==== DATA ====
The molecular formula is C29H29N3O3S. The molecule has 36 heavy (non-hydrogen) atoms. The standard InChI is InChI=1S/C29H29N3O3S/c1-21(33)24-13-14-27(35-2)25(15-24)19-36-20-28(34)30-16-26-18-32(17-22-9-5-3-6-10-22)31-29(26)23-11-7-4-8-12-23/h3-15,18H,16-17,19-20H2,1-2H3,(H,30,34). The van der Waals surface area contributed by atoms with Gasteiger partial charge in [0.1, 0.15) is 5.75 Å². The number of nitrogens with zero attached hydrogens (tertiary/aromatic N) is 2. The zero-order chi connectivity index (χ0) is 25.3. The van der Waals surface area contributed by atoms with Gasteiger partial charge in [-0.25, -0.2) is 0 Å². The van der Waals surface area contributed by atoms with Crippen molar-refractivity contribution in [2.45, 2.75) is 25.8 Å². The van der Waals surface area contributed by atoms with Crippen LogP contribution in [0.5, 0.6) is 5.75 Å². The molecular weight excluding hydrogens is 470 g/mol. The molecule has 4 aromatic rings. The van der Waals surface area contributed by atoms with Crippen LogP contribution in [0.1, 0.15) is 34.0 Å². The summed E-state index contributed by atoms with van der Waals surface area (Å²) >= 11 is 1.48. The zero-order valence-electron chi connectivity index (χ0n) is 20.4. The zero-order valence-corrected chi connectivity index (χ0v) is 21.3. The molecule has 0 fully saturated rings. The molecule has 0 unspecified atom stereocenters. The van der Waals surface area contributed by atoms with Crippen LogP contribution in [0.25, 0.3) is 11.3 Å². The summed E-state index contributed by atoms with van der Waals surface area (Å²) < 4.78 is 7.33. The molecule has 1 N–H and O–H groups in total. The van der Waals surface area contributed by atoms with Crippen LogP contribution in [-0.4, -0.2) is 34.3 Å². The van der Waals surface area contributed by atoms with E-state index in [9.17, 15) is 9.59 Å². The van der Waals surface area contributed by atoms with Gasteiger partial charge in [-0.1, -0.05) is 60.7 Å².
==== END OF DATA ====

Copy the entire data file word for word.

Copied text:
The molecular formula is C29H29N3O3S. The molecule has 36 heavy (non-hydrogen) atoms. The standard InChI is InChI=1S/C29H29N3O3S/c1-21(33)24-13-14-27(35-2)25(15-24)19-36-20-28(34)30-16-26-18-32(17-22-9-5-3-6-10-22)31-29(26)23-11-7-4-8-12-23/h3-15,18H,16-17,19-20H2,1-2H3,(H,30,34). The van der Waals surface area contributed by atoms with Gasteiger partial charge in [0.1, 0.15) is 5.75 Å². The number of nitrogens with zero attached hydrogens (tertiary/aromatic N) is 2. The zero-order chi connectivity index (χ0) is 25.3. The van der Waals surface area contributed by atoms with Gasteiger partial charge in [-0.25, -0.2) is 0 Å². The van der Waals surface area contributed by atoms with Crippen molar-refractivity contribution in [2.45, 2.75) is 25.8 Å². The van der Waals surface area contributed by atoms with Crippen LogP contribution in [0.5, 0.6) is 5.75 Å². The molecular weight excluding hydrogens is 470 g/mol. The molecule has 4 aromatic rings. The van der Waals surface area contributed by atoms with Crippen LogP contribution in [0.1, 0.15) is 34.0 Å². The summed E-state index contributed by atoms with van der Waals surface area (Å²) >= 11 is 1.48. The zero-order valence-electron chi connectivity index (χ0n) is 20.4. The zero-order valence-corrected chi connectivity index (χ0v) is 21.3. The molecule has 0 fully saturated rings. The molecule has 0 unspecified atom stereocenters. The van der Waals surface area contributed by atoms with Crippen LogP contribution in [0.25, 0.3) is 11.3 Å². The summed E-state index contributed by atoms with van der Waals surface area (Å²) < 4.78 is 7.33. The molecule has 1 N–H and O–H groups in total. The van der Waals surface area contributed by atoms with Crippen LogP contribution in [-0.4, -0.2) is 34.3 Å². The van der Waals surface area contributed by atoms with E-state index in [9.17, 15) is 9.59 Å². The van der Waals surface area contributed by atoms with Gasteiger partial charge in [-0.1, -0.05) is 60.7 Å².